Last Updated:Friday - 09/24/2010
January 31, 2000
Hanoi Jane on road to Damascus
SPECIAL TO THE WCR
One of the most compelling testaments to the truth of the Christian Gospel is its power to change the direction and focus of people's lives so profoundly.
St. Paul is of course the classic example. Saul of Tarsus, a zealous persecutor of Christians who held the coats of the mob who stoned St. Stephen to death, meets the living, risen Christ on the road to Damascus and becomes the Apostle to the Gentiles.
St. Augustine, his youth spent in libertine pursuit of sexual conquest, becomes one of history's great advocates of Christian moral precepts. John Newton, a cruel slave trader, encounters Christ, and is best remembered today for writing probably the world's best-known Christian hymn - Amazing Grace. Charles Colson, the sleaziest of Richard Nixon's Watergate conspirators, is converted in prison, and founds an evangelical ministry.
Now, according to a recent report in the Washington Times, the reason for Ted Turner and Jane Fonda's recent marital separation is that Jane has become an enthusiastic born-again Christian, and her conversion "is making waves from Atlanta to Hollywood."
The Times reports that Fonda regularly attends Church services and Bible studies in Atlanta, and quotes a friend calling her faith "very real, very deep." Others are cited saying Turner's unhappiness with his wife's enthusiasm for her new faith in Christ instigated the separation. Turner is on record dismissing Christianity as a "religion for losers" and publicly ridiculing the Ten Commandments, although he later apologized.
The Times article says several people close to Fonda were involved in her conversion, particularly her chauffeur, who shared his faith with her. Of course, as with all "celebrity conversions," cynicism is rampant, and there will be those who sneer at the "family values" of a religious faith that potentially breaks up marriages.
Interestingly, the New Testament specifically addresses such situations. St. Paul writes in his first letter to the Corinthians:
"And a woman who has a husband who does not believe, if he is willing to live with her, let her not divorce him. For the unbelieving husband is sanctified by the wife. . . . But if the unbeliever departs, let him depart; a brother or sister is not under bondage in such cases."
If Fonda's Christian conversion is as genuine as it appears to be, it ranks as one of the more fascinating ones of our time. As one commentator observed, her entire life has been spent "in a cultural universe that is utterly hostile to Christianity."
In 1971, the same year she won an Academy Award for Klute, "Hanoi Jane" travelled to North Vietnam at the height of the Vietnam War, posing for a photograph on one of the anti-aircraft batteries used to shoot at bombers manned by her young countrymen.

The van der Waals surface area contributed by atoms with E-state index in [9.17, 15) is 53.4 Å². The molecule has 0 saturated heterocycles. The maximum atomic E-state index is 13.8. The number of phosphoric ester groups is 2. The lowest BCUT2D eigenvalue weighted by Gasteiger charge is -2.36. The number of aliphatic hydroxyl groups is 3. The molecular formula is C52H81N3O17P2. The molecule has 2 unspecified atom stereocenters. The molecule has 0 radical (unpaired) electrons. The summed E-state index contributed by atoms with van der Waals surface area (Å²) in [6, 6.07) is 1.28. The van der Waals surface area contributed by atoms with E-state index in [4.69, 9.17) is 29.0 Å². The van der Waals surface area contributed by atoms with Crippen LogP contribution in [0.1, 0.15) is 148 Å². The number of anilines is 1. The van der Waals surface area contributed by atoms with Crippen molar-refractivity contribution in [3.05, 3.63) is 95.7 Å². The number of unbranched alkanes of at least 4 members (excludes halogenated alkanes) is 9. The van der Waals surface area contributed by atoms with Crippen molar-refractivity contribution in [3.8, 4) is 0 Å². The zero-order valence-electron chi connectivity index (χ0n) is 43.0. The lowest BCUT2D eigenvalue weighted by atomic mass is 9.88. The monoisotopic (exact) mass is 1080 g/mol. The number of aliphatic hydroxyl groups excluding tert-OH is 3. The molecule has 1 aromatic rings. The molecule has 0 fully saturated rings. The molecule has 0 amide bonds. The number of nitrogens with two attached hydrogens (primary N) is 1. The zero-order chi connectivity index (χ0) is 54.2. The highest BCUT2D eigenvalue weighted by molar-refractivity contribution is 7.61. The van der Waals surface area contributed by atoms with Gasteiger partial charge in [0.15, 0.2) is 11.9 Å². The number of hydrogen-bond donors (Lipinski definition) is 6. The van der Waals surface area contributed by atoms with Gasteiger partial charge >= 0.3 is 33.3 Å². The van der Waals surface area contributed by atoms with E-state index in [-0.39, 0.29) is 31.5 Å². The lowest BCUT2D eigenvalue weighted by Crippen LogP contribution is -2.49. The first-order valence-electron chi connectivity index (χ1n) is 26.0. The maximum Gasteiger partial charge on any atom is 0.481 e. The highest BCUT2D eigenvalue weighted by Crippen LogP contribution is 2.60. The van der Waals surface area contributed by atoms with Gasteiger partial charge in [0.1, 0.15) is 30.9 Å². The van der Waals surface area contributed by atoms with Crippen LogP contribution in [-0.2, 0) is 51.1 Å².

She has been an ardent advocate of leftist politics, militant feminism and abortion on demand - all of which orthodox Christian traditionalists consider aggressively antithetical to Christian faith.
Fonda has not publicly renounced her long-held political views, but "insiders" have been quoted saying that her faith has matured in a way that affects her entire world view, and she is reported to have recently refused to participate in a meditation ceremony at an environmental conference, admonishing those involved that they would be better-advised instead to "pray to Jesus Christ."
Ted Baehr, chairman of the Christian Film and Television Commission, has warned that the media feeding-frenzy surrounding news of Jane Fonda's Christian conversion will put her under extreme pressure, and he urges Christians to pray for her.
Robert Knight, senior director of cultural studies at the Family Research Council, agrees, noting, "I would hope, if her conversion is genuine, that Miss Fonda will not come under undue pressure before she is able to handle it."
There is also of course much speculation about whether Ted Turner will ultimately follow his wife on her Christian journey. "Nobody is beyond the grace of God," comments Baehr, who suggests that "Perhaps, God is trying to get Ted Turner's attention."
Turner reportedly told his marriage counsellor last year that his wife was "trying to make him a saint," and, according to Baehr, has also complained that several of his closest friends and associates have accepted Christ over the years: key people in Turner Broadcasting, his best fishing buddy and a former girlfriend. One of the people credited with helping lead Jane Fonda to Christ is Nancy McGuirk, whose husband is an executive in Turner Broadcasting Co.
God certainly has a way of turning some of the most unlikely people into Christian believers. Welcome to the family, Ms. Fonda.
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